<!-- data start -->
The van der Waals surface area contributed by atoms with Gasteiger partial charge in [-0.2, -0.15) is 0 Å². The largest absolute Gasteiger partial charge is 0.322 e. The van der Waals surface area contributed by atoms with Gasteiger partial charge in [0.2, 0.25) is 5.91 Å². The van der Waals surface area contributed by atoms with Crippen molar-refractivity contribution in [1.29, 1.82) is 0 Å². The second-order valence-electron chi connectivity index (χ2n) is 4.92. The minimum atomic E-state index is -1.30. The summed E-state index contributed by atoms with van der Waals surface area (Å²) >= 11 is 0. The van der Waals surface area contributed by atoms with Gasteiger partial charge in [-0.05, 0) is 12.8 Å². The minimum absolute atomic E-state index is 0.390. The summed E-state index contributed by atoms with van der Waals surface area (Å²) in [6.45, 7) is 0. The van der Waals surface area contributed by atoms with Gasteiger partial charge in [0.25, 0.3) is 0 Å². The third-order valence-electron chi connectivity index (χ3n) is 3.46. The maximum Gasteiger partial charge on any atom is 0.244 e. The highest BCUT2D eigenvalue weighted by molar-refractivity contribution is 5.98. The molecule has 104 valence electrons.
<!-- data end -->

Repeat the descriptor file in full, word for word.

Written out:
The van der Waals surface area contributed by atoms with Gasteiger partial charge in [-0.2, -0.15) is 0 Å². The largest absolute Gasteiger partial charge is 0.322 e. The van der Waals surface area contributed by atoms with Gasteiger partial charge in [0.2, 0.25) is 5.91 Å². The van der Waals surface area contributed by atoms with Crippen molar-refractivity contribution in [1.29, 1.82) is 0 Å². The second-order valence-electron chi connectivity index (χ2n) is 4.92. The minimum atomic E-state index is -1.30. The summed E-state index contributed by atoms with van der Waals surface area (Å²) >= 11 is 0. The van der Waals surface area contributed by atoms with Gasteiger partial charge in [-0.05, 0) is 12.8 Å². The minimum absolute atomic E-state index is 0.390. The summed E-state index contributed by atoms with van der Waals surface area (Å²) in [6.45, 7) is 0. The van der Waals surface area contributed by atoms with Gasteiger partial charge in [0.25, 0.3) is 0 Å². The third-order valence-electron chi connectivity index (χ3n) is 3.46. The maximum Gasteiger partial charge on any atom is 0.244 e. The highest BCUT2D eigenvalue weighted by molar-refractivity contribution is 5.98. The molecule has 104 valence electrons.